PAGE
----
Lacy Lee moments after being grabbed May 1 by a Denver cop for holding a joint — during a pro-pot march. The offense carries a $100 fine, but cops were unable to come up with the joint in question. Case dismissed!
Denver cops gave Lacy Lee a shakedown at a pro-pot rally on May 1, cited her, and spent thousands of dollars to prosecute her as the case moved through the court system. Cops had to take paid days off to appear in court — for an offense carrying a maximum fine of $100.
That was absurd enough, as pointed out by Michael Roberts at Westword. But things got even sillier Thursday, when the city dropped the case because it had no joint on hand to support the charge.
“We are very happy the City of Denver has dismissed the case,” said attorney Rob Corry, who felt the case was so outrageous, especially given a video of the incident (see below), that he agreed to represent her pro bono.
“It just goes to show that if you stick to your guns, you can sometimes prevail in the world’s most pot-friendly city — at least as far as the voters are concerned,” Corry said.
Denver voters, of course, approved medical marijuana in 2000 along with the entire state, but they didn’t stop there. Residents of the Mile High City voted to legalize cannabis in 2004 and again in 2006, and de-prioritized marijuana enforcement in 2008.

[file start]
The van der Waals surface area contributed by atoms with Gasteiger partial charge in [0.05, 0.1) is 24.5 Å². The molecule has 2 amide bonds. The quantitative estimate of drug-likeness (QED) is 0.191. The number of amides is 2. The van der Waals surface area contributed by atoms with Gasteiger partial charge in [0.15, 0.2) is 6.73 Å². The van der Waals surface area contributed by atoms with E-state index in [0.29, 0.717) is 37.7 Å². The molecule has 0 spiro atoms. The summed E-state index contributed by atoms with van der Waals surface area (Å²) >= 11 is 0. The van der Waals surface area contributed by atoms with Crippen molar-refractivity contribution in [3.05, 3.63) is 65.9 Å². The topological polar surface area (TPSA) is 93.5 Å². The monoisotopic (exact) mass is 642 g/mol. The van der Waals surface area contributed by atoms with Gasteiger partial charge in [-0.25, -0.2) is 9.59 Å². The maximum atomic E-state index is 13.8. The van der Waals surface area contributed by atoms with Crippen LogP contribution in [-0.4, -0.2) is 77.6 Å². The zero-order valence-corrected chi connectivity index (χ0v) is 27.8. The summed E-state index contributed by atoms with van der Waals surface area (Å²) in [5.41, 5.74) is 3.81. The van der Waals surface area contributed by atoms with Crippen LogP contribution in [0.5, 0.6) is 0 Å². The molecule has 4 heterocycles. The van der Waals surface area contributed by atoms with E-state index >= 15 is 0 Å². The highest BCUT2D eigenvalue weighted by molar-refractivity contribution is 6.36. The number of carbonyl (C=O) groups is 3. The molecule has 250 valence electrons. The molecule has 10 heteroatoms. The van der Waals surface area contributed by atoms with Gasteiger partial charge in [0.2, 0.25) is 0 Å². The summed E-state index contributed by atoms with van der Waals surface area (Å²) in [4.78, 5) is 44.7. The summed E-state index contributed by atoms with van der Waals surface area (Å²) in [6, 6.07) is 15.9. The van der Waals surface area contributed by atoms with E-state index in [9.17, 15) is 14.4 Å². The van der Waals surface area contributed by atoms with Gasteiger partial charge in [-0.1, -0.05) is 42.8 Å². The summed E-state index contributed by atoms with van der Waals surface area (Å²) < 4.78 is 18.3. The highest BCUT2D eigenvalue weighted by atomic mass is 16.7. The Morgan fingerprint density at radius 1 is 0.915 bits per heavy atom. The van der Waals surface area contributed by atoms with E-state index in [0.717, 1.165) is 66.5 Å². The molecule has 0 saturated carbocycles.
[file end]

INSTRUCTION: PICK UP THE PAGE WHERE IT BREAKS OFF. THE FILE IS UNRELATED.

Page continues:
“They didn’t just make it a low law enforcement priority,” Corry pointed out. “They made it the lowest law enforcement priority.”
But despite all this, two members of the Denver Police Department — which has generally avoided making mass arrests during pot rallies — decided to zealously enforce the law, as it were, by writing Lee a citation for the joint she held.
But the officers apparently failed to collect the alleged joint in question, which Lee said had been passed to her by an unknown person.
“The deputy city attorney handling the case told me the reason they dismissed it is because they didn’t have any actual marijuana to use as evidence,” Corry said.
“The fact that the arrest happened at a march protesting the wasteful policies of the city arresting people for simple possession is pretty absurd,” Corry said. “And in a way, the police proved our point by issuing the citation — that it is a waste.”